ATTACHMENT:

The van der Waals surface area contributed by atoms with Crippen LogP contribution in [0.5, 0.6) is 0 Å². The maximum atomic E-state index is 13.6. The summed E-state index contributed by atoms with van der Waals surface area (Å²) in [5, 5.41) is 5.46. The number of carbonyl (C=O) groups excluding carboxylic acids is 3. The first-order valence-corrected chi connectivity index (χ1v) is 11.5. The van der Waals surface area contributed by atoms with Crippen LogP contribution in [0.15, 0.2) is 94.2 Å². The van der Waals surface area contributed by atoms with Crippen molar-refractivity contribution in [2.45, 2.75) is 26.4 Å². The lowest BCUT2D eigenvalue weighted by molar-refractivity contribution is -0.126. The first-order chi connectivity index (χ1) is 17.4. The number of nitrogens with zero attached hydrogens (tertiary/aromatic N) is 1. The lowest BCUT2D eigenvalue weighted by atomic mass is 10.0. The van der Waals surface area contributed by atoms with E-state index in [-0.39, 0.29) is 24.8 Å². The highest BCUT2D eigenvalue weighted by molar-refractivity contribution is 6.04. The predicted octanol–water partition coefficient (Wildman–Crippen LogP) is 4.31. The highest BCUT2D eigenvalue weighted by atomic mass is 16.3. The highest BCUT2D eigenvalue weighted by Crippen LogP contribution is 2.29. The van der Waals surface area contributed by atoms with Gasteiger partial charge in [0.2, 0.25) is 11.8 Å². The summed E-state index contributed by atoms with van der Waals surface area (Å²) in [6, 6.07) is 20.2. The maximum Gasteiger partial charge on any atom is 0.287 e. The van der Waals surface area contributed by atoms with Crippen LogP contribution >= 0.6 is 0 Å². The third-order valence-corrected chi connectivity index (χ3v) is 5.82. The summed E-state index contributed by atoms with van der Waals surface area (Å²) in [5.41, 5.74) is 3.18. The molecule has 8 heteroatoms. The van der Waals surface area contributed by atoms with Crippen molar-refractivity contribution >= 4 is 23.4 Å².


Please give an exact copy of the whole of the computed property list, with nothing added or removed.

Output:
The van der Waals surface area contributed by atoms with Crippen LogP contribution in [0.5, 0.6) is 0 Å². The maximum atomic E-state index is 13.6. The summed E-state index contributed by atoms with van der Waals surface area (Å²) in [5, 5.41) is 5.46. The number of carbonyl (C=O) groups excluding carboxylic acids is 3. The first-order valence-corrected chi connectivity index (χ1v) is 11.5. The van der Waals surface area contributed by atoms with Crippen LogP contribution in [0.15, 0.2) is 94.2 Å². The van der Waals surface area contributed by atoms with Crippen molar-refractivity contribution in [2.45, 2.75) is 26.4 Å². The lowest BCUT2D eigenvalue weighted by molar-refractivity contribution is -0.126. The first-order chi connectivity index (χ1) is 17.4. The number of nitrogens with zero attached hydrogens (tertiary/aromatic N) is 1. The lowest BCUT2D eigenvalue weighted by atomic mass is 10.0. The van der Waals surface area contributed by atoms with E-state index in [-0.39, 0.29) is 24.8 Å². The highest BCUT2D eigenvalue weighted by molar-refractivity contribution is 6.04. The predicted octanol–water partition coefficient (Wildman–Crippen LogP) is 4.31. The highest BCUT2D eigenvalue weighted by atomic mass is 16.3. The highest BCUT2D eigenvalue weighted by Crippen LogP contribution is 2.29. The van der Waals surface area contributed by atoms with Gasteiger partial charge in [0.2, 0.25) is 11.8 Å². The summed E-state index contributed by atoms with van der Waals surface area (Å²) in [6, 6.07) is 20.2. The maximum Gasteiger partial charge on any atom is 0.287 e. The van der Waals surface area contributed by atoms with Crippen LogP contribution >= 0.6 is 0 Å². The third-order valence-corrected chi connectivity index (χ3v) is 5.82. The summed E-state index contributed by atoms with van der Waals surface area (Å²) in [5.41, 5.74) is 3.18. The molecule has 8 heteroatoms. The van der Waals surface area contributed by atoms with Crippen molar-refractivity contribution >= 4 is 23.4 Å².